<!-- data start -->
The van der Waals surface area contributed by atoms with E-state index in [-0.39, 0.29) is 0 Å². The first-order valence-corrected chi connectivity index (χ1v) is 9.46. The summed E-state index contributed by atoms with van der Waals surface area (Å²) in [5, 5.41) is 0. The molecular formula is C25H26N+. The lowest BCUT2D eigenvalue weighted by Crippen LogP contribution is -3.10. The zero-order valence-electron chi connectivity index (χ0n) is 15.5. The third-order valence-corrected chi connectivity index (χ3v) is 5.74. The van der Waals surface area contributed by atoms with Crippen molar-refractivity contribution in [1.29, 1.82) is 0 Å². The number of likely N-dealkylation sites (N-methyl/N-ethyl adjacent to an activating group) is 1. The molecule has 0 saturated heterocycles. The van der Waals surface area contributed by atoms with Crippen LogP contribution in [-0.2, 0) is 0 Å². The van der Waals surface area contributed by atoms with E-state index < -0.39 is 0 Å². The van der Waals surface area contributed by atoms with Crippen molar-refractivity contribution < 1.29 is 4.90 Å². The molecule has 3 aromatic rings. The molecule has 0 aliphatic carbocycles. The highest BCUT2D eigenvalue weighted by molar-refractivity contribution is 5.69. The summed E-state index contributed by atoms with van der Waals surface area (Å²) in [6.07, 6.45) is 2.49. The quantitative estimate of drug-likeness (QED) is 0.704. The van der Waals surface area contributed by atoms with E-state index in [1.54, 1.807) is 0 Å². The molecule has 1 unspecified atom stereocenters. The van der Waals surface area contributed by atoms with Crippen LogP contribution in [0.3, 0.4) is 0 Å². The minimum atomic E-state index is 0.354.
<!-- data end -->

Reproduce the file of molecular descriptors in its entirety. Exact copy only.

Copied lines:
The van der Waals surface area contributed by atoms with E-state index in [-0.39, 0.29) is 0 Å². The first-order valence-corrected chi connectivity index (χ1v) is 9.46. The summed E-state index contributed by atoms with van der Waals surface area (Å²) in [5, 5.41) is 0. The molecular formula is C25H26N+. The lowest BCUT2D eigenvalue weighted by Crippen LogP contribution is -3.10. The zero-order valence-electron chi connectivity index (χ0n) is 15.5. The third-order valence-corrected chi connectivity index (χ3v) is 5.74. The van der Waals surface area contributed by atoms with Crippen molar-refractivity contribution in [1.29, 1.82) is 0 Å². The number of likely N-dealkylation sites (N-methyl/N-ethyl adjacent to an activating group) is 1. The molecule has 0 saturated heterocycles. The van der Waals surface area contributed by atoms with Crippen LogP contribution in [-0.2, 0) is 0 Å². The van der Waals surface area contributed by atoms with E-state index < -0.39 is 0 Å². The van der Waals surface area contributed by atoms with Crippen molar-refractivity contribution < 1.29 is 4.90 Å². The molecule has 3 aromatic rings. The molecule has 0 aliphatic carbocycles. The highest BCUT2D eigenvalue weighted by molar-refractivity contribution is 5.69. The summed E-state index contributed by atoms with van der Waals surface area (Å²) in [6.07, 6.45) is 2.49. The quantitative estimate of drug-likeness (QED) is 0.704. The van der Waals surface area contributed by atoms with E-state index in [1.54, 1.807) is 0 Å². The molecule has 1 unspecified atom stereocenters. The van der Waals surface area contributed by atoms with Crippen LogP contribution in [0.3, 0.4) is 0 Å². The minimum atomic E-state index is 0.354.